2. The IETF Will Work to Mitigate Pervasive Monitoring
"Mitigation" is a technical term that does not imply an ability to completely prevent or thwart an attack. Protocols that mitigate PM will not prevent the attack but can significantly change the threat. (See the diagram on page 24 of RFC 4949 for how the terms "attack" and "threat" are related.) This can significantly increase the cost of attacking, force what was covert to be overt, or make the attack more likely to be detected, possibly later.
IETF standards already provide mechanisms to protect Internet communications and there are guidelines [RFC3552] for applying these in protocol design. But those standards generally do not address PM, the confidentiality of protocol metadata, countering traffic analysis, or data minimisation. In all cases, there will remain some privacy-relevant information that is inevitably disclosed by protocols. As technology advances, techniques that were once only available to extremely well-funded actors become more widely accessible. Mitigating PM is therefore a protection against a wide range of similar attacks.
It is therefore timely to revisit the security and privacy properties of our standards. The IETF will work to mitigate the technical aspects of PM, just as we do for protocol vulnerabilities in general. The ways in which IETF protocols mitigate PM will change over time as mitigation and attack techniques evolve and so are not described here.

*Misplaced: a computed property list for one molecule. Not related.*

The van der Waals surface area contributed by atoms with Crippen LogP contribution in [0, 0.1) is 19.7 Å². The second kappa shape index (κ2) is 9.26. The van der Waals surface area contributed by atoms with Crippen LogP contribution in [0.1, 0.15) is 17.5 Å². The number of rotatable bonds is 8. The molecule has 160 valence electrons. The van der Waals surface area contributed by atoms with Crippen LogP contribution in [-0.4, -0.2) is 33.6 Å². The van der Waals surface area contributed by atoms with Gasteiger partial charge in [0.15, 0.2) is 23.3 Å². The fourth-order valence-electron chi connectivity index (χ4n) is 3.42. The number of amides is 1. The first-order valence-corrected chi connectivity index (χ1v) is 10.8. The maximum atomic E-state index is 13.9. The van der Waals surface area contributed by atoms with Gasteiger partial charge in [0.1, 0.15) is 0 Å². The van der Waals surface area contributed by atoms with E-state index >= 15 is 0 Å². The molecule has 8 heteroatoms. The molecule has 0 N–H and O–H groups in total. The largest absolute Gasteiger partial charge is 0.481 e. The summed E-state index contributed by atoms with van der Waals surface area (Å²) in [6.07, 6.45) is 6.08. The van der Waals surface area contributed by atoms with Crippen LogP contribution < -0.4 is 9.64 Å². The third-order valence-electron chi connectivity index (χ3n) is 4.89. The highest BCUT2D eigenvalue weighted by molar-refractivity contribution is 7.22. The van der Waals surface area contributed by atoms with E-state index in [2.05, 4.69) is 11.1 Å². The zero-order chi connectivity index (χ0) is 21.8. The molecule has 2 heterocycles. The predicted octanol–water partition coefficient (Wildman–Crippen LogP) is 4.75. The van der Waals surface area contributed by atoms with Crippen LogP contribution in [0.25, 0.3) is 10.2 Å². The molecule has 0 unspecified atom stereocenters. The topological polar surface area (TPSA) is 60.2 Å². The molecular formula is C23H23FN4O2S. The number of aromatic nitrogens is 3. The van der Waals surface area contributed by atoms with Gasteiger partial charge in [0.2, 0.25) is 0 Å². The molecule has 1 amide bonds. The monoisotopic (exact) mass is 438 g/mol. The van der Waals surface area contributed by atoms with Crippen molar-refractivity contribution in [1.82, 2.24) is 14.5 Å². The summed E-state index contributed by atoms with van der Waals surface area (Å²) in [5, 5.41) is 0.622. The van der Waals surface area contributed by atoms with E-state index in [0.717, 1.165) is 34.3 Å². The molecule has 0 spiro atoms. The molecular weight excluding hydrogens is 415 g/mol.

Those developing IETF specifications need to be able to describe how they have considered PM, and, if the attack is relevant to the work to be published, be able to justify related design decisions. This does not mean a new "pervasive monitoring considerations" section is needed in IETF documentation. It means that, if asked, there needs to be a good answer to the question "Is pervasive monitoring relevant to this work and if so, how has it been considered?"
In particular, architectural decisions, including which existing technology is reused, may significantly impact the vulnerability of a protocol to PM. Those developing IETF specifications therefore need to consider mitigating PM when making architectural decisions. Getting adequate, early review of architectural decisions including whether appropriate mitigation of PM can be made is important. Revisiting these architectural decisions late in the process is very costly.
While PM is an attack, other forms of monitoring that might fit the definition of PM can be beneficial and not part of any attack, e.g., network management functions monitor packets or flows and anti-spam mechanisms need to see mail message content. Some monitoring can even be part of the mitigation for PM, for example, certificate transparency [RFC6962] involves monitoring Public Key Infrastructure in ways that could detect some PM attack techniques. However, there is clear potential for monitoring mechanisms to be abused for PM, so this tension needs careful consideration in protocol design. Making networks unmanageable to mitigate PM is not an acceptable outcome, but ignoring PM would go against the consensus documented here. An appropriate balance will emerge over time as real instances of this tension are considered.
Finally, the IETF, as a standards development organisation, does not control the implementation or deployment of our specifications (though IETF participants do develop many implementations), nor does the IETF standardise all layers of the protocol stack. Moreover, the non-technical (e.g., legal and political) aspects of mitigating pervasive monitoring are outside of the scope of the IETF. The broader Internet community will need to step forward to tackle PM, if it is to be fully addressed.